To mark International Women's Day this year we are celebrating some of the women who make our College a world-leading institution for legal education and research.
Emerita Professor Thornton FAAL, FASSA is a socio-legal and feminist scholar whose work on the legal academy and the legal profession is internationally recognised. She is regularly invited to participate in international projects.
Professor Thornton has published extensively in the area of discrimination and the law. A barrister of the Supreme Court of NSW and the High Court of Australia, her current research project entails a study of the new ways of practising law with regard to gender, professionalism and technology.
What inspired you to pursue law?
I was inspired to specialise in feminism and law in order to shine a light on inequities for women arising from the masculinist bias inherent in all aspects of law. This includes not just the study of the careers of lawyers, academics and judges, but also the way in which gender inequity permeates the theory, substance and practice of law. I have conducted extensive research and published several books and many articles on these issues.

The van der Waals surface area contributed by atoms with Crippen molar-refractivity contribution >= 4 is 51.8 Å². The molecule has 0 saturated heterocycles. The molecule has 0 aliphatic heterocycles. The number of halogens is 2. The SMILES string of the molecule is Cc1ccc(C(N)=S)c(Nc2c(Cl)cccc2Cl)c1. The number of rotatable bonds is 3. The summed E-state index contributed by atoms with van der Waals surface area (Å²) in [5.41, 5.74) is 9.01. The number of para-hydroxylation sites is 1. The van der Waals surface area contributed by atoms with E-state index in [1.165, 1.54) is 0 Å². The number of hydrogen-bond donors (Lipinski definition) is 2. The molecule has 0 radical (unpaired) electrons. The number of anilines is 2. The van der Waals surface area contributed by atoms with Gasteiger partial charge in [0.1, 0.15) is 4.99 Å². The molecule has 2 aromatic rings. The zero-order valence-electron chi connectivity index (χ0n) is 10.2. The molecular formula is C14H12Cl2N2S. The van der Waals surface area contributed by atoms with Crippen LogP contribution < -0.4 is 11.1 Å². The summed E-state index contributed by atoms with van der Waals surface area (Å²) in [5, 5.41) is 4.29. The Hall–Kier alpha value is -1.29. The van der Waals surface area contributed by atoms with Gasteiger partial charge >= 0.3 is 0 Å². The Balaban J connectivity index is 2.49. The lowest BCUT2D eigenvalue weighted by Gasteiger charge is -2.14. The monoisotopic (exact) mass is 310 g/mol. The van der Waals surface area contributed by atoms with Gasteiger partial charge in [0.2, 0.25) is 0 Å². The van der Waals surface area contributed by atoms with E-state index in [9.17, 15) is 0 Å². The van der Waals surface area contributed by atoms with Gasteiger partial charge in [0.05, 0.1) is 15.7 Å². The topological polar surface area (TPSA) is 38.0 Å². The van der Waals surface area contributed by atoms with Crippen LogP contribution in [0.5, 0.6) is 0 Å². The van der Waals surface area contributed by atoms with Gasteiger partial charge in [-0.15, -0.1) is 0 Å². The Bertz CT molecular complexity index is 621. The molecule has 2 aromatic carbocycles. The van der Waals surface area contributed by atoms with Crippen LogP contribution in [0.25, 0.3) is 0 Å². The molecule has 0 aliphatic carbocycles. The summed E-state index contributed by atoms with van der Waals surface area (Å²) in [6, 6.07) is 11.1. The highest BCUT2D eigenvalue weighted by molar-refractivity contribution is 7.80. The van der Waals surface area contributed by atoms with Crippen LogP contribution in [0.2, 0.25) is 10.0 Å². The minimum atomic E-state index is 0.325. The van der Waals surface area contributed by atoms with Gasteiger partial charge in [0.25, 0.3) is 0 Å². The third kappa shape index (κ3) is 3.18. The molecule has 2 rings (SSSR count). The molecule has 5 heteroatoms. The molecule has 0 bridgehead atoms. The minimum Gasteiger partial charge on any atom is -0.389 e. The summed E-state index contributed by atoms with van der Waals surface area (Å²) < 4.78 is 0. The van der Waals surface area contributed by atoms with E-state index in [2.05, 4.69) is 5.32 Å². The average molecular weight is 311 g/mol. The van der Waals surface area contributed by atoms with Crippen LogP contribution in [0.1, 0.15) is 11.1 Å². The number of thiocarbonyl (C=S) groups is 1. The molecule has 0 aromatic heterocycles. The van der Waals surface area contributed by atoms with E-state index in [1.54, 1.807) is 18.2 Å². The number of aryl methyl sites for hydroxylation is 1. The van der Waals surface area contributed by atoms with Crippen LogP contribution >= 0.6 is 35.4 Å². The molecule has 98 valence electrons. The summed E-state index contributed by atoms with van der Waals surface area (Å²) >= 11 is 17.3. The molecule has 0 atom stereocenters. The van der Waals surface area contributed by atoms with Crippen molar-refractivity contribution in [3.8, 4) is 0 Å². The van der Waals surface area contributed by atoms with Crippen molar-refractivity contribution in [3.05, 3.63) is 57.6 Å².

What research project are you most proud to have been involved with and why?
In one current project, I am revisiting equality theory for a discrimination and law workshop. I am motivated to pursue this because equality and social justice are no longer in vogue. The political swing rightwards favours corporate profitmaking and inequality, which are eroding gains formerly made.
Who is a woman in your field you look up to?
The Hon Mary Gaudron QC, Justice of the High Court of Australia 1987-2003.
What does International Women’s Day mean to you?
While International Women’s Day began as a symbol of the struggle by women for equality at work, it has broadened in scope to encompass not just a memorialising of past struggles, but also a positive celebration of what women have achieved and their contributions to Australian life and culture.
What advice would you give your more junior self?
Not to be so timid and docile when told that certain activities, such as law, are the prerogative of men and should not be pursued by a young woman.
See more Inspiring Women of ANU Law